Saturday, June 14, 2014

Liturgizing Devotion

We should liturgize devotion as far as we can, rather than devotionalize the liturgy as happened in the last several centuries when low Mass became the norm, public practice of devotions replaced the Office, and some odd feasts crept into the kalendar (several Marian apparitions, the Miraculous Medal, Precious Blood, the Sacred Heart etc).

I for one like to adapt the way I pray the Rosary to the season in order to "synch" all my prayers with the time of the year. I do not really use the John Paul II mysteries. On Sundays per annum and of Paschaltide I pray the Glorious Mysteries. Sundays from Advent until, but excluding, Septuagesima I pray the Joyful Mysteries. And during Lent on Sundays the Sorrowful Mysteries. I only use the Fatima prayer during per annum time. During Paschal week or "Bright Week" and during Pentecost I replace it with a triple alleluia. For the rest of Paschaltide I say "Christus Resurrexit, alleluia." During Christmas season it is "Christus natus est." During Lent it is "Miserere mei, Deus." When Passion Sunday comes I eliminate the Gloria Patri. Whenever I pray the Office of the Dead on a given day I will omit the Gloria Patri and the seasonal ending in favor of Requiem aeternam dona.... Another thing to do is to utilize the array of mysteries available during octaves. Monday will be the first time in several weeks that I have not prayed the Glorious Mysteries because I used them through Ascension time and the octave of Pentecost. One should, I think, consider using the Sorrowful Mysteries every day of Holy Week, the Joyful during the Nativity and Epiphany octaves and the like. One last thing I like to do, depending on the time of the year, is to swap the Salve Regina for the seasonal Marian antiphon. Today I used the Regina Coeli for the last time until 2015.

If someone does not want to learn the Office or finds private liturgical prayer difficult, this could be a great way of becoming familiar with the mysteries and feasts of the Church without adjusting one's prayers too much. This sort of variation was very common in the Middle Ages. Salisury, the diocese of the Sarum rite, had a public liturgical Rosary that looks very little like what we use today. Variation is acceptable within reason.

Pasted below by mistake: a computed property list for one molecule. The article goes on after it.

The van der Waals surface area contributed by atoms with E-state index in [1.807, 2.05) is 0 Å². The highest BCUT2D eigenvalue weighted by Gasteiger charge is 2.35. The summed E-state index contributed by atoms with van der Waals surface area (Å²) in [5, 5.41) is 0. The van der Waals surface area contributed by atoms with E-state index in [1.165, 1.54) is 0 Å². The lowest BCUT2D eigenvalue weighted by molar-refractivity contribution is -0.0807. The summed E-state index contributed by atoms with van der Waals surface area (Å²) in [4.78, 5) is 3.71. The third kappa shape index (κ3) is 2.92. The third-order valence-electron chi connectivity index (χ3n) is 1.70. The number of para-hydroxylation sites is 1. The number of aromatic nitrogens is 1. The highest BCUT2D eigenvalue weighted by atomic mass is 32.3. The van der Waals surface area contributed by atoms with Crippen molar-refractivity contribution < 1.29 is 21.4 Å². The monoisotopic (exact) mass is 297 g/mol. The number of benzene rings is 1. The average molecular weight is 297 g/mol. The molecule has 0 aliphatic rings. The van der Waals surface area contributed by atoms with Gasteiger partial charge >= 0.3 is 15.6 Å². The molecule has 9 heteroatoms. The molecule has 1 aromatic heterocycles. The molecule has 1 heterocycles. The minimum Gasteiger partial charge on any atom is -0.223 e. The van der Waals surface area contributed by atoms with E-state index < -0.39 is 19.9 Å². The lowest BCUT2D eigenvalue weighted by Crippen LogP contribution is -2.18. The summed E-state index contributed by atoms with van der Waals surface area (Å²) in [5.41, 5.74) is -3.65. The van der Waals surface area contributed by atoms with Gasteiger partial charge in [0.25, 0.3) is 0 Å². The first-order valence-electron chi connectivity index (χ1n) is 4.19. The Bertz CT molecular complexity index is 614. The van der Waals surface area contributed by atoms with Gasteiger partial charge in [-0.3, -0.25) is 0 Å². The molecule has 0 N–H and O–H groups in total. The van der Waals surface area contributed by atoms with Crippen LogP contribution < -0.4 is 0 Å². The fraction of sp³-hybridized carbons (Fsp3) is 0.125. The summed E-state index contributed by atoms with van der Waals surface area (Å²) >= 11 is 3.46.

Again, let us liturgize our devotion so we do not devotionalize our liturgy.

5 comments:

  1. And yet people will sometimes treat the mysteries to meditate upon as dogma.

    D. Mark Kirby offers on his blog, Vultus Christi, options for praying the rosary in accord with the liturgical year. Many times he will suggest the Sunday Gospels for the mysteries.

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  2. Pere Thomas Calmel O.P. produced a small book of Rosary meditations years ago which included several other Feast Day Mysteries (I think he included the Epiphany).He said that the 15 mysteries were a basic set of mysteries, but others could be and had been used and added on. Now he was a great traditionalist hero, so it was strange that many Traditionalist Catholics had almost a hate campaign against John Paul's (optional) Luminous Mysteries.

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    1. Alan, do you have any link to it?

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    2. A thing that has always liked me about the Rosary is that it reproduces, in a smaller way (just a week), the entire Incarnation cycle. From my point of view, the worst "sin" of Luminous mysteries are not the mysteries per se, but their arrangement within the week. I mean that its insertion in Thursday actually moves the other mysteries, and the Sorrowful mysteries are not prayed in Friday, the day Our Lord suffered His passion and death - and so confusing people about the true meaning of that very day (the day the Church used to sanctify by fast, &c.).

      I do not pray the Luminous mysteries, but mainly due to my preference towards the other ones, and their more traditional and somewhat "liturgical" arrangement.

      By the way, I will try to liturgize my own poor, and always scarse prayers.

      Kyrie eleison

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    3. It is s small pamphlet published by the French traditionalist publishing house Dominique Martin Morin, and I think just called Les Mysteres de Rosaire, or something similar. Fr Calmel has several sets of meditations on the mysteries. I am sure that a check with Google could find you a copy.

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